A. Measurement

About Measurement

All social science research involves some measurement. It is a necessary element of any research process, since most research begins with large concepts, then translates these into specific elements used in data collection and analysis.

As an example, consider the issue of whether and how parental divorce influences children's well-being. This is a question of significant interest to researchers, policymakers, advocates, and families alike. And it is not uncommon to see newspaper headlines or television news programs that discuss how divorce is detrimental to children's well-being.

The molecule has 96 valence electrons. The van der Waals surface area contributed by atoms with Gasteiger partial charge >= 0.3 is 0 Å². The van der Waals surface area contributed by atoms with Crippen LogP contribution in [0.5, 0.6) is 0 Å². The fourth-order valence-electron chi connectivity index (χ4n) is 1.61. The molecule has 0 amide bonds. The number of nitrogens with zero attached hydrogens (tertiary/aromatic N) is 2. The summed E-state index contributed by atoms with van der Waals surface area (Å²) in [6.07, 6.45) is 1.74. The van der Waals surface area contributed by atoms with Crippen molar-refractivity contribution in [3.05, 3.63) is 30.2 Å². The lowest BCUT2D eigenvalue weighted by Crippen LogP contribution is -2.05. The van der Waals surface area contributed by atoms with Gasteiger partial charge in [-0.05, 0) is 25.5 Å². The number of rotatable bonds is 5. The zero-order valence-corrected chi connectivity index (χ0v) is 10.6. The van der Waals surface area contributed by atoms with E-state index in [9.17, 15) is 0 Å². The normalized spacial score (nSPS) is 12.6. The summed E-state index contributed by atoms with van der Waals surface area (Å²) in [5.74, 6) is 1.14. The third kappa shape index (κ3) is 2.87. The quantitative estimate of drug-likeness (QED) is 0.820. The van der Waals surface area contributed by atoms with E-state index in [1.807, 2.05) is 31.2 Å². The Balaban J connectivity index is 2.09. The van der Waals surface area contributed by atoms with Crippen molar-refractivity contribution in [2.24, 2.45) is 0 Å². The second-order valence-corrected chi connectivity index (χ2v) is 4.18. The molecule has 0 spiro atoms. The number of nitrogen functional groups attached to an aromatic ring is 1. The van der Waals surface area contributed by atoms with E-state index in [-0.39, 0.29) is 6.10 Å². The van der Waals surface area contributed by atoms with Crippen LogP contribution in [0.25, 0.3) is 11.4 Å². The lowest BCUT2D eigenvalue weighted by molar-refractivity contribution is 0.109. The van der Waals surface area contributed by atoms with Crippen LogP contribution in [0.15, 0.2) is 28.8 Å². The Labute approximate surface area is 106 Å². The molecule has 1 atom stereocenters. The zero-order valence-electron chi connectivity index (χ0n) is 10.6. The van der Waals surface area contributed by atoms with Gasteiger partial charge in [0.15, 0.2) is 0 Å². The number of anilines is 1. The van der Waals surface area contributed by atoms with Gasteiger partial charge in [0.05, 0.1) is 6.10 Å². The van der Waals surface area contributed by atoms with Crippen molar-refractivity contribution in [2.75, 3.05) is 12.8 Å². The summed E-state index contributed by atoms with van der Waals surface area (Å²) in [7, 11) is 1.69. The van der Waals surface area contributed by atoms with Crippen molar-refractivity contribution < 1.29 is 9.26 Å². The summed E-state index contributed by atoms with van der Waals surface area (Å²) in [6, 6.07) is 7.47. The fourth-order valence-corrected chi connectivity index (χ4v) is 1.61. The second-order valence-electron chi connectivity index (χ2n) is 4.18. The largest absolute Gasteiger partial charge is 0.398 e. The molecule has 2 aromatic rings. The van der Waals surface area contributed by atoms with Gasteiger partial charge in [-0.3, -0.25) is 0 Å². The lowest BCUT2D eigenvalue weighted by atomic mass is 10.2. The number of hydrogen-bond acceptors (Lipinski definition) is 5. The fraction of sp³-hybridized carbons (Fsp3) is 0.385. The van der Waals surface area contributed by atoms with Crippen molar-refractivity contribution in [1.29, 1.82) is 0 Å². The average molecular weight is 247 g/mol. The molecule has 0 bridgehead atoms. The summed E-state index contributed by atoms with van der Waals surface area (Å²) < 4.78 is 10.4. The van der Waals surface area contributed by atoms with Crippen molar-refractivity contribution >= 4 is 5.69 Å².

But such stories and headlines raise questions about what do we mean when we talk about children's well-being? There are a number of different dimensions that we might consider. For example, we might define well-being as the condition of the child's mental health (that is, his or her psychological well-being). Alternatively, we might focus on the child's performance in school. Or we could consider the child's economic well-being, in terms of the household assets available. Each of these is a valid dimension of children's well-being to consider through social science research, but documenting these different dimensions raises a more general point: any form of social science research involves a process in which a researcher takes a general concept or idea, specifies the dimensions that he/she wants to study, then creates measures to evaluate these dimensions. These are the processes known as conceptualization and operationalization.